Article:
Has this happened to you? You go to sleep on Friday night with a potential audio purchase on your mind -- as you drift off, you find yourself comparing two products. Then, the first thing you think of on waking Saturday morning are those two shiny new speakers you were thinking about the night before. The natural thing to do -- after making a cup of coffee -- is to get online and pore over the details of the models you’re enamored with. This exercise is especially common for audiophiles. Yes, we do the same thing with cars, but usually it’s relatively convenient to stop by the dealer to have a look, and maybe take a test drive. For audiophiles, that’s often not feasible -- unless you live in a big city that still has high-end audio dealers inhabiting actual buildings.
So we often start with comparisons on paper -- or computer screens.
In November 2010, I wrote an Opinion article of this sort titled “Comparisons on Paper: B&W 803 Diamond vs. Tidal Contriva Diacera SE.” In it, I examined in detail those two speakers’ similarities and differences, and imagined what each might offer a prospective purchaser. I also considered the difference in price, which was substantial: $10,000/pair USD for the B&W, $58,000/pair for the Tidal. That article ranks an amazing fifth in terms of reads among the 69 Opinion pieces I’ve written since July 2010, when the current iteration of SoundStage! Ultra was launched -- as far back as our stats go. This tells me that you like these virtual comparisons as much as I do.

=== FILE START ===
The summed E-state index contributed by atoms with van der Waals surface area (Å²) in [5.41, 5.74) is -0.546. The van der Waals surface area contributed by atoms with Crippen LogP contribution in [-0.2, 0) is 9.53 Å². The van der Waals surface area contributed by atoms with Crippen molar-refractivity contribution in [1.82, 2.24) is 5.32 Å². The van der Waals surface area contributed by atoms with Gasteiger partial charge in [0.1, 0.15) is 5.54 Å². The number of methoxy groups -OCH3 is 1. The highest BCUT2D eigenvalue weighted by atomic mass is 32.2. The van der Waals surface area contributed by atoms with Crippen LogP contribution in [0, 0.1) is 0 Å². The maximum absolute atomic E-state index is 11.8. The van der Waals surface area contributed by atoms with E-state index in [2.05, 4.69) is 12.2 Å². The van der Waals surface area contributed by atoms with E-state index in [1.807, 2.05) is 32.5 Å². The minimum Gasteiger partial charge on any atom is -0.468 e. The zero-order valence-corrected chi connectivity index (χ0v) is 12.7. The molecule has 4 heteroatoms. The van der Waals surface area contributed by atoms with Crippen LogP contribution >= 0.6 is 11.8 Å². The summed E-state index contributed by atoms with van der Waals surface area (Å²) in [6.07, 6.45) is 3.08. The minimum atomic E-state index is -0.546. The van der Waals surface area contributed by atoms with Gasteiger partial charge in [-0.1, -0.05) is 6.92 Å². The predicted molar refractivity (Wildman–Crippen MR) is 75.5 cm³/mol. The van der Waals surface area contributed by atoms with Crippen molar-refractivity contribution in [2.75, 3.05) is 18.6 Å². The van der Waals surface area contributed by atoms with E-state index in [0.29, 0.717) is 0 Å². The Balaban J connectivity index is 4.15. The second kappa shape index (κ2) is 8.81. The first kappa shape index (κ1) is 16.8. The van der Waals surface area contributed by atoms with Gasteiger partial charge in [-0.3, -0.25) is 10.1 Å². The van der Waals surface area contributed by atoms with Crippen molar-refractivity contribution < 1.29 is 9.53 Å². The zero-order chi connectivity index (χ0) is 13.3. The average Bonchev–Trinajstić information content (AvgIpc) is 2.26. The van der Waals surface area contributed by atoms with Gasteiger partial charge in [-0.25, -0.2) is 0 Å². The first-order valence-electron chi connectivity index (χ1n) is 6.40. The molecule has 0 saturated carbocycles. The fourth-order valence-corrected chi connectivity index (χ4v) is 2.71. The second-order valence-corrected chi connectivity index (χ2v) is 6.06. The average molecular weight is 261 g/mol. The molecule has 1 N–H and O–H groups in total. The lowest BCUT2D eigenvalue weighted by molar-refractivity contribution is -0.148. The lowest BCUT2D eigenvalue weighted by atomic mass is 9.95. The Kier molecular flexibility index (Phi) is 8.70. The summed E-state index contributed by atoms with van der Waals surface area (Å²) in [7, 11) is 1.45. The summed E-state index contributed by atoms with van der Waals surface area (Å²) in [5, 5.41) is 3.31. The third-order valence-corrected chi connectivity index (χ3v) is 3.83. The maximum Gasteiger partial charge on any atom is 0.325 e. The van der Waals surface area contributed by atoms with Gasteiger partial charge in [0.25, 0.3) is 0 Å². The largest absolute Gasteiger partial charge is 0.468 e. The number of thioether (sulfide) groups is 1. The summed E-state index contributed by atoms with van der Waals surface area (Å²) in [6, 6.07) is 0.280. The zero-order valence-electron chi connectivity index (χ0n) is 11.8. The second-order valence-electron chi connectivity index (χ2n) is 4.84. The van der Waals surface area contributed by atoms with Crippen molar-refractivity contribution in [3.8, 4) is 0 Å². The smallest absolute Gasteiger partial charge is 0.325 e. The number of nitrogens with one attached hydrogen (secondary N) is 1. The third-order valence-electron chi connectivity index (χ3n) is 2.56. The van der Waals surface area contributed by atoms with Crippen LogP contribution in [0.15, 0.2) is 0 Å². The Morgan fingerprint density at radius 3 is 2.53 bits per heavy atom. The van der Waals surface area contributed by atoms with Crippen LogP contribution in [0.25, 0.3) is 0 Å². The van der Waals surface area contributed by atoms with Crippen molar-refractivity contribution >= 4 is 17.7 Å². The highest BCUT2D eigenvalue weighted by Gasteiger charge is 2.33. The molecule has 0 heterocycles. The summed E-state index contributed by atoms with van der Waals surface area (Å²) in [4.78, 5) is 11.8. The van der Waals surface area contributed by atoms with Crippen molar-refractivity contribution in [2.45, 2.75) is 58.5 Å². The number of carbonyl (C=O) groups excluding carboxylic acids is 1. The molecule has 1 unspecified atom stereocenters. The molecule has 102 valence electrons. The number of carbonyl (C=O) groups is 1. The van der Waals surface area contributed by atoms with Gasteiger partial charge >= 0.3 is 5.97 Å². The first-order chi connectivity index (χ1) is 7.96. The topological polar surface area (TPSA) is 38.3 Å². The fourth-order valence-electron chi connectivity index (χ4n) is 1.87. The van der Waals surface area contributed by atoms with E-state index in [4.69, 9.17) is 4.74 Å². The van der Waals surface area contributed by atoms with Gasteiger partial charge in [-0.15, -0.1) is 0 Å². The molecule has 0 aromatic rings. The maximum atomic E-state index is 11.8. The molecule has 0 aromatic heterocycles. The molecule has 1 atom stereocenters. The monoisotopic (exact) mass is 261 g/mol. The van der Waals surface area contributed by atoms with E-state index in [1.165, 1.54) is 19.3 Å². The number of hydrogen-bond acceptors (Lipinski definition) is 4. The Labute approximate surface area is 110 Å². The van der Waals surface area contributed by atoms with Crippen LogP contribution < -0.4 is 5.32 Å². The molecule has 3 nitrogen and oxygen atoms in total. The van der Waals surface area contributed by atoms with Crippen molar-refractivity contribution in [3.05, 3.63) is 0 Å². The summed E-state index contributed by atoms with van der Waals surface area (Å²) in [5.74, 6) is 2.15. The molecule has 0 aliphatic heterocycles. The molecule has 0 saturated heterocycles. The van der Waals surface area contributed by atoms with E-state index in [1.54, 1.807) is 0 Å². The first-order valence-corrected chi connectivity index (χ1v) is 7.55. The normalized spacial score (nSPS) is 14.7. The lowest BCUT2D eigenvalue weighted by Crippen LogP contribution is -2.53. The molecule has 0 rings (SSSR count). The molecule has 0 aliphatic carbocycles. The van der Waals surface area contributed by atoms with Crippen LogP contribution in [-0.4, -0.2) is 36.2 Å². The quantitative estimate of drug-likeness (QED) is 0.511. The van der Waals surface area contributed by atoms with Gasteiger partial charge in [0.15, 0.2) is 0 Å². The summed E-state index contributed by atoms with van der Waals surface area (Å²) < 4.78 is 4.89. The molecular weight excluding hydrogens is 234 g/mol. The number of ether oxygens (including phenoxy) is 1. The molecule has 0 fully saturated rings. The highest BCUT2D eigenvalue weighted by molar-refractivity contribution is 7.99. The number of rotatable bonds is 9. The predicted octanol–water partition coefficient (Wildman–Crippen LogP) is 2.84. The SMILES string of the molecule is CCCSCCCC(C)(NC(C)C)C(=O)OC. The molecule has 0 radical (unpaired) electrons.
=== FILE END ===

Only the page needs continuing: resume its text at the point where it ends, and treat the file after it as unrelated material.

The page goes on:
So here I go again. Last night, I was thinking about Bowers & Wilkins’s 802 Diamond D3 and Magico’s S5 Mk II -- two new speaker models as hot as any on the market. The Magico is on its way to me for review, and I’ll have requested the B&W by the time you read this. So at this point I can offer only conjecture as to how their sounds will compare here in my Music Vault listening room. In the meantime, though, I can’t help but think about all that these two loudspeakers offer. So, with the usual caveat that you shouldn’t make an actual purchasing decision before hearing these two heavyweights for yourself -- and I shouldn’t recommend any speaker without having heard it -- here I go with my paper comparisons.
Bowers & Wilkins 802 Diamond D3
The 802 Diamond D3 retails for $22,000/pair, in B&W’s Rosenut or Gloss Black finish. The US-made Magico costs $38,000/pair in standard M-Cast finish -- 72% more than the British speaker -- and for Magico’s glossy M-Coat paint job you’d shell out another $4750. You could argue that someone considering the 802 D3 could potentially save up a while longer and stretch their budget to go with the Magico. In my 2010 comparison on paper, that just didn’t seem reasonable -- the Tidal cost almost six times as much as the B&W 803. Two different buyers there.
The nuts and bolts are as follows: The 802 D3 is a three-way, vented speaker with four drive units. The S5 Mk II is also a three-way with four drivers, but those drivers are housed in a sealed enclosure. Both models are substantially built, to say the least -- the 802 D3 weighs 208 pounds, the S5 Mk II 220 pounds. This is some serious muscle, and that weight due to some heavy-duty hardware used in their constructions: the 802 D3’s midrange driver is housed in what B&W calls a Turbine head, made of aluminum; its tweeter is mounted in a solid-aluminum enclosure mounted atop the Turbine. These two stacked enclosures sit atop an updated version of the company’s Matrix system, now called the Optimised Matrix, in which the woofer box is made from plywood whose interior is crisscrossed with braces. The new enclosure has a massive aluminum backplate and strategically placed metal reinforcements in the front.